As more and more data are collected on the impact of the COVID-19 pandemic across the country, a clear trend is emerging: communities with high levels of pollution and other environmental hazards are at significantly greater risk from the disease and experiencing disproportionately worse impacts from its spread.
In an issue brief released earlier this week, Attorney General Maura Healey’s office specifically highlighted Lynn as one of the cities in the Commonwealth bearing one of the greatest burdens of COVID-19, and concluded that, “In Massachusetts — ranked fourth nationally in the total number of COVID-19 cases and third in total deaths … These communities have long been among the poorest and most polluted in Massachusetts, with higher than average rates of asthma-related hospitalizations, particularly among children.”
In these communities, generations of destructive, exploitive, fossil fuel-dependent energy policies have contributed to pervasive pollution, and left them especially exposed in the face of this pandemic.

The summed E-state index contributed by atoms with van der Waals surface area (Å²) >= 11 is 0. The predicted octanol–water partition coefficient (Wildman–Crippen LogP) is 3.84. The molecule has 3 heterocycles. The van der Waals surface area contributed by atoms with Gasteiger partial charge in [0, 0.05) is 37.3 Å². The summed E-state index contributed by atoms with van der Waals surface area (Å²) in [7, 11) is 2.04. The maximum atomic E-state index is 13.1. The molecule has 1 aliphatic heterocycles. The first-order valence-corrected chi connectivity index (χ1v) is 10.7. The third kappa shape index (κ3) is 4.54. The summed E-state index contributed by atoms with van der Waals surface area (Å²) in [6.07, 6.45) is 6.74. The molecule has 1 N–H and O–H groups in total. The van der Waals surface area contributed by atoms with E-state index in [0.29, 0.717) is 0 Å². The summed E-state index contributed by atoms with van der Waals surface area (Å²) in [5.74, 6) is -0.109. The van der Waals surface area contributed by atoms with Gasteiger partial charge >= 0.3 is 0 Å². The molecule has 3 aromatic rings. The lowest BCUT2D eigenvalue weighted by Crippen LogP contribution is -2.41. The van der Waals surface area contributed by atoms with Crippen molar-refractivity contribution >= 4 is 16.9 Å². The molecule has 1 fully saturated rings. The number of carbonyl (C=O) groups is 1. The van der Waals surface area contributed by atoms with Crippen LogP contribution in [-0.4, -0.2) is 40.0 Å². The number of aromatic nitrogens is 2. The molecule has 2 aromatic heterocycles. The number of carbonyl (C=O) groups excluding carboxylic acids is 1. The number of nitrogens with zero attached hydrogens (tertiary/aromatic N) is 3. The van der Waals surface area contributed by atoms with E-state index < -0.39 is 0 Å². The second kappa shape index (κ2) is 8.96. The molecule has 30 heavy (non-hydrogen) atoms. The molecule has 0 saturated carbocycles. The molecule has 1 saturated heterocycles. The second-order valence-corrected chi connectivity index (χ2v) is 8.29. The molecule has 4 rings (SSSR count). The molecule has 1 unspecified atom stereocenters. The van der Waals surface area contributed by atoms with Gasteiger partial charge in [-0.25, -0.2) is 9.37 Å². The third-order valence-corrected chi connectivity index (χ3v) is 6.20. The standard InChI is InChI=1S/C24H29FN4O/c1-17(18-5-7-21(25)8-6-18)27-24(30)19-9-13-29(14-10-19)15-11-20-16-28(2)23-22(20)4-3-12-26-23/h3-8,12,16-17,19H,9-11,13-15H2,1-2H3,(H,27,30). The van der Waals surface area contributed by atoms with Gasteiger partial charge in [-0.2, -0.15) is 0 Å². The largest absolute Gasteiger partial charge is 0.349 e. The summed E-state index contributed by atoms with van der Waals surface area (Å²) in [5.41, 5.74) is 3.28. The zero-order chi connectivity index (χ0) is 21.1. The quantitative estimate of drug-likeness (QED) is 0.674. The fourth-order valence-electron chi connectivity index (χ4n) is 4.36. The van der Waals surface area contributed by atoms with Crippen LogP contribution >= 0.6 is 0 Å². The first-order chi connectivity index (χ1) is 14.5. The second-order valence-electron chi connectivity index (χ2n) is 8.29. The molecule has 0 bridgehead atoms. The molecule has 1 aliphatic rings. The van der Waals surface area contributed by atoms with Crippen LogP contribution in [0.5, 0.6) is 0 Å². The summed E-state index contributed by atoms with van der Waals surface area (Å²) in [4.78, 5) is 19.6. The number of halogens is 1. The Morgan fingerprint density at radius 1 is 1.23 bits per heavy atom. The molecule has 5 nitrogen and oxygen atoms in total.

The disparate impact of the COVID-19 adds even greater urgency to the critical pursuit of clean, renewable energy sources. Making the shift to renewable energy is imperative to meaningfully lowering greenhouse gas emissions and decreasing the pollutants that are leaving residents of Lynn and other communities in Massachusetts at greater risk from everyday respiratory ailments, pandemics, and the impacts of climate change. In our recovery from this pandemic, we must resolve to pursue innovative, clean energy solutions that ensure a more just, equitable, and sustainable energy system for all of our communities.